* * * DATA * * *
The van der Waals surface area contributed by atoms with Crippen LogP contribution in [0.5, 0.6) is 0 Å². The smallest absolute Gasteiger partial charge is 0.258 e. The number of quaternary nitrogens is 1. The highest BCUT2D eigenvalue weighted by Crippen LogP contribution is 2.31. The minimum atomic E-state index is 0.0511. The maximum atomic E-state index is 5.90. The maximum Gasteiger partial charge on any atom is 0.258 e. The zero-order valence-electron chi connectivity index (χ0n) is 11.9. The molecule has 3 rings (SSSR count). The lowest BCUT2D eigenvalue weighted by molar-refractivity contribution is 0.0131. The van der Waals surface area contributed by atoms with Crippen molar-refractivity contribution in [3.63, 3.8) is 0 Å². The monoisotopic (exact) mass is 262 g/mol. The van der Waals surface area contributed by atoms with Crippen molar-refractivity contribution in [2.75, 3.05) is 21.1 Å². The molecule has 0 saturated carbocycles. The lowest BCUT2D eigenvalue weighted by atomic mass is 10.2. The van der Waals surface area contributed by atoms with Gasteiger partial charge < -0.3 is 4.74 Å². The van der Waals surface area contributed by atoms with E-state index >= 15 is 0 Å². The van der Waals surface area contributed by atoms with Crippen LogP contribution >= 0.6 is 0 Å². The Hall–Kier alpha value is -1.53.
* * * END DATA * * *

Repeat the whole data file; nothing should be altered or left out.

The van der Waals surface area contributed by atoms with Crippen LogP contribution in [0.5, 0.6) is 0 Å². The smallest absolute Gasteiger partial charge is 0.258 e. The number of quaternary nitrogens is 1. The highest BCUT2D eigenvalue weighted by Crippen LogP contribution is 2.31. The minimum atomic E-state index is 0.0511. The maximum atomic E-state index is 5.90. The maximum Gasteiger partial charge on any atom is 0.258 e. The zero-order valence-electron chi connectivity index (χ0n) is 11.9. The molecule has 3 rings (SSSR count). The lowest BCUT2D eigenvalue weighted by molar-refractivity contribution is 0.0131. The van der Waals surface area contributed by atoms with Crippen molar-refractivity contribution in [3.63, 3.8) is 0 Å². The monoisotopic (exact) mass is 262 g/mol. The van der Waals surface area contributed by atoms with Crippen molar-refractivity contribution in [2.75, 3.05) is 21.1 Å². The molecule has 0 saturated carbocycles. The lowest BCUT2D eigenvalue weighted by atomic mass is 10.2. The van der Waals surface area contributed by atoms with Gasteiger partial charge < -0.3 is 4.74 Å². The van der Waals surface area contributed by atoms with E-state index >= 15 is 0 Å². The van der Waals surface area contributed by atoms with Crippen LogP contribution >= 0.6 is 0 Å². The Hall–Kier alpha value is -1.53.